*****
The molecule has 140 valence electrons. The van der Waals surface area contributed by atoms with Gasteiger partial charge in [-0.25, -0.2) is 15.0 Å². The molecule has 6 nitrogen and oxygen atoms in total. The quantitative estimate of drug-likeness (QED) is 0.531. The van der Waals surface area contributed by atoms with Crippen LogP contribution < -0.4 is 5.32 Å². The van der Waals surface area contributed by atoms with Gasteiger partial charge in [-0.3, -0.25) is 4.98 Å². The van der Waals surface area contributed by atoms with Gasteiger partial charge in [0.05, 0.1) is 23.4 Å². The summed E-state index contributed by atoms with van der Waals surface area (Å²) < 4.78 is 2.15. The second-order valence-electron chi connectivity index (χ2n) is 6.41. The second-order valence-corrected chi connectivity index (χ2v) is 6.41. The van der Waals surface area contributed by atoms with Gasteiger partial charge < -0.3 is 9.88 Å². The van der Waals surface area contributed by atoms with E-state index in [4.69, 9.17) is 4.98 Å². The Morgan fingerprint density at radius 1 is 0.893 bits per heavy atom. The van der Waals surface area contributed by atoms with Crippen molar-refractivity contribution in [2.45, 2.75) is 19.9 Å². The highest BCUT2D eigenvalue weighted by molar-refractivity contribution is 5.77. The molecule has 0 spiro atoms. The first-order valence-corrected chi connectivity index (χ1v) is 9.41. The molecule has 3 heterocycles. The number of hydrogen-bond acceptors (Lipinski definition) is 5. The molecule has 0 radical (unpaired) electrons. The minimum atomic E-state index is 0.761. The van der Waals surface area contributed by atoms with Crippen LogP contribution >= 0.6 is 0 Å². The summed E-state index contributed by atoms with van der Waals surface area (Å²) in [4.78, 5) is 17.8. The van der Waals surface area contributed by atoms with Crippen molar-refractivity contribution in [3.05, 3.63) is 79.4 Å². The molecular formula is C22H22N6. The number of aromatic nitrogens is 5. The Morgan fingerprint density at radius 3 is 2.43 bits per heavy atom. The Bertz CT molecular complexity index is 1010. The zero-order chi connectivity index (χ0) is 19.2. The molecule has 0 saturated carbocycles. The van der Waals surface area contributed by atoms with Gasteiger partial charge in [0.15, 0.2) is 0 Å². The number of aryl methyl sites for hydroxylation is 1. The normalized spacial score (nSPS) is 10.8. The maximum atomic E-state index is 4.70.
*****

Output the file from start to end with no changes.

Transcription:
The molecule has 140 valence electrons. The van der Waals surface area contributed by atoms with Gasteiger partial charge in [-0.25, -0.2) is 15.0 Å². The molecule has 6 nitrogen and oxygen atoms in total. The quantitative estimate of drug-likeness (QED) is 0.531. The van der Waals surface area contributed by atoms with Crippen LogP contribution < -0.4 is 5.32 Å². The van der Waals surface area contributed by atoms with Gasteiger partial charge in [-0.3, -0.25) is 4.98 Å². The van der Waals surface area contributed by atoms with Gasteiger partial charge in [0.05, 0.1) is 23.4 Å². The summed E-state index contributed by atoms with van der Waals surface area (Å²) < 4.78 is 2.15. The second-order valence-electron chi connectivity index (χ2n) is 6.41. The second-order valence-corrected chi connectivity index (χ2v) is 6.41. The van der Waals surface area contributed by atoms with Gasteiger partial charge < -0.3 is 9.88 Å². The van der Waals surface area contributed by atoms with E-state index in [4.69, 9.17) is 4.98 Å². The Morgan fingerprint density at radius 1 is 0.893 bits per heavy atom. The van der Waals surface area contributed by atoms with Crippen molar-refractivity contribution in [2.45, 2.75) is 19.9 Å². The highest BCUT2D eigenvalue weighted by molar-refractivity contribution is 5.77. The molecule has 0 spiro atoms. The first-order valence-corrected chi connectivity index (χ1v) is 9.41. The molecule has 3 heterocycles. The number of hydrogen-bond acceptors (Lipinski definition) is 5. The molecule has 0 radical (unpaired) electrons. The minimum atomic E-state index is 0.761. The van der Waals surface area contributed by atoms with Crippen LogP contribution >= 0.6 is 0 Å². The summed E-state index contributed by atoms with van der Waals surface area (Å²) in [4.78, 5) is 17.8. The van der Waals surface area contributed by atoms with Crippen molar-refractivity contribution in [3.05, 3.63) is 79.4 Å². The molecular formula is C22H22N6. The number of aromatic nitrogens is 5. The Morgan fingerprint density at radius 3 is 2.43 bits per heavy atom. The Bertz CT molecular complexity index is 1010. The zero-order chi connectivity index (χ0) is 19.2. The molecule has 0 saturated carbocycles. The van der Waals surface area contributed by atoms with Gasteiger partial charge in [0.15, 0.2) is 0 Å². The number of aryl methyl sites for hydroxylation is 1. The normalized spacial score (nSPS) is 10.8. The maximum atomic E-state index is 4.70.